As for automation? Currently there are approximately 30 defined standard functions for use in TDM Rule Family cells. Existing TDM clients extend these for their own for domain-or-industry-specific functions. FEEL would permit an unlimited extension of those functions in a standardized expression language that will simplify interchange. And, FEEL enables the encapsulation of non-TDM compliant structures into FEEL expressions that could be incorporated into TDM. In a future world, if FEEL became the widely adopted standard, decision models or notations would be exported as FEEL expressions, eliminating the need for the multiple conversion methods of today. This requires that vendors of target (rule) execution systems adopt FEEL.10 So we will wait and see.

A Moment in Time

Someday we may all remember this moment in time. The DMN specification is significant in that it confirms what some of us have known for a while – that decision logic is a business asset worth managing. We, at KPI, will continue to support DMN for the value it brings. At the same time, we will continue to evolve and endorse aspects of decision modeling that are purely for the business audience.

Whether you are a veteran decision modeler or a beginner, this is an exciting time to be a decision modeler. Stay tuned for more news on DMN and TDM as it happens. To read the current version of the OMG DMN specification, go to

End Notes:

  1. The Object Management Group (OMG®) is an international, open membership, not-for-profit computer industry standards consortium. Founded in 1989, OMG standards are driven by vendors, end-users, academic institutions and government agencies. OMG Task Forces develop enterprise integration standards for a wide range of technologies and an even wider range of industries. For more information, go to (
  2. von Halle and Goldberg, 2009, Taylor & Francis LLC, The Decision Model: A Business Logic Framework Linking business and Technology.
  3. BABOK stands for “Business Analyst Book of Knowledge”.
  4. IIBA stands for “International Institute of Business Analysts”.
  5. See Taylor, James, 2011, IBM Press, Decision Management Systems: A Practical Guide to Using Business Rules and Predictive Analytics.
  6. BMI stands for “Business Modeling and Integration Domain Task Force.”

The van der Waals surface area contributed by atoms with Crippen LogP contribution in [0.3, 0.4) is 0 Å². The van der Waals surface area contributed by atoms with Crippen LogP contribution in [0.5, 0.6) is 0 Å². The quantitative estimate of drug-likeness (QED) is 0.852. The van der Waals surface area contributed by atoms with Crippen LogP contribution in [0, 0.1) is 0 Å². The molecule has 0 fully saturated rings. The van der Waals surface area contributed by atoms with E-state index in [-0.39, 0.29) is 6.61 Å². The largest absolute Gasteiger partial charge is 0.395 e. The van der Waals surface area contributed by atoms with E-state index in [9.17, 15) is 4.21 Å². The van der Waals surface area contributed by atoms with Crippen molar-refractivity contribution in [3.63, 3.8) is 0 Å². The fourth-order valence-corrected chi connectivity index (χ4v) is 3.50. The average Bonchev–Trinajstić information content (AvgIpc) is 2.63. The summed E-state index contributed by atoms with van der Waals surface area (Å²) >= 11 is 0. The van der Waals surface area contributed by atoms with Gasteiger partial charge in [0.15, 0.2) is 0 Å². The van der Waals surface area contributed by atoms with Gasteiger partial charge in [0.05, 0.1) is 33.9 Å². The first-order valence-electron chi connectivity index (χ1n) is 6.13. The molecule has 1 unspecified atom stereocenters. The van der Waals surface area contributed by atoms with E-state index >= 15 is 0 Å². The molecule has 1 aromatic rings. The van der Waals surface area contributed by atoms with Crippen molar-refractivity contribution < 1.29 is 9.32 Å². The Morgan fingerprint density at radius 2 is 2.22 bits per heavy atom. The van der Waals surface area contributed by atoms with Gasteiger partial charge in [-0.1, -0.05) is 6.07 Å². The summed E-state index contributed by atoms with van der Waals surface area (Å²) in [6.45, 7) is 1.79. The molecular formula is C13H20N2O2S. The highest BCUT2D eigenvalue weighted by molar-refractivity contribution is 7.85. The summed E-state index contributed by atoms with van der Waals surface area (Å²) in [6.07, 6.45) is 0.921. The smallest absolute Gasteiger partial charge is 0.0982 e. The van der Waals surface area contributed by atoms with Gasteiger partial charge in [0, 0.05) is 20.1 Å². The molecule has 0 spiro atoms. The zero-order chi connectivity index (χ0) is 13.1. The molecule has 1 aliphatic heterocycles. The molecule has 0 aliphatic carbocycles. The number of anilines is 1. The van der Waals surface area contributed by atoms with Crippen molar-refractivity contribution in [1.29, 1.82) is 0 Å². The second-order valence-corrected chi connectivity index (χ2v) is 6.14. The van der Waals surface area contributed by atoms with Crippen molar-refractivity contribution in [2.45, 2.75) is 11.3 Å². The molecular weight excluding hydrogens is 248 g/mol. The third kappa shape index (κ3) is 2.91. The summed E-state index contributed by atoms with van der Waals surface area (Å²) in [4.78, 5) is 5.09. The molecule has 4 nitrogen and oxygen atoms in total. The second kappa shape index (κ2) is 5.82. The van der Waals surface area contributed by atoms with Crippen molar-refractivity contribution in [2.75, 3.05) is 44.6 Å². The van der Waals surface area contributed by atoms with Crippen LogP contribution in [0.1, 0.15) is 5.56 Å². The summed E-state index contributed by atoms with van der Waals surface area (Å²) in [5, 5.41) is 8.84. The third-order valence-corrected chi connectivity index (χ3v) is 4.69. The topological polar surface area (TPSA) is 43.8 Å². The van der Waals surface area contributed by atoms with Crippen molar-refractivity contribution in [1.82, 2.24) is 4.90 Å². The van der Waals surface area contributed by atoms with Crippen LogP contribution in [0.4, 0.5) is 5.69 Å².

7. To our knowledge, TDM is the only common model of business logic that today is widely automated into many (and often several different kinds) of automation technology.
  8. There are two integrity principles: entity integrity and referential integrity. There is a third for user-defined integrity. It is common opinion that the relational model only provided the minimum for integrity principles.
  9. It is interesting that, missing from the Relational Model was the connection to business data names and definitions (e.g., glossary).
  10. If the past is a predictor, vendors are not often open to such adoption, preferring their proprietary turf, as witnessed in the lethargic adoption of standards such as Rule Interchange Format (RIF).


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About Barbara von Halle

Barb von Halle is Managing Partner of Knowledge Partners, Inc. (KPI). She is co-inventor of the Decision Model and co-author of The Decision Model: A Business Logic Framework Linking Business and Technology published by Taylor and Francis 2009. She is the fifth recipient of the Outstanding Individual Achievement Award from International DAMA, inducted into the Hall of Fame in 1995. Known as a business rules pioneer, she has consulted in this area for more than 10 years. She is an invited keynote speaker at conferences in the U.S. and Europe.

Her first book, Handbook of Relational Database Design has sold more than 21,000 copies. She was the most popular in Database Programming and Design magazine for manyÊ years.

Other book publications include Business Rules Applied and The Business Rule Revolution. Her recent article in Intelligent Enterprise magazine features case studies from Oregon State, Freddie Mac, Dell Financial Systems, and Pershing LLC.Ê

Barb can be found at where new announcements and materials on the Decision Model appear as well as a link to purchase The Decision Model: A Business Logic Framework Linking Business and Technology.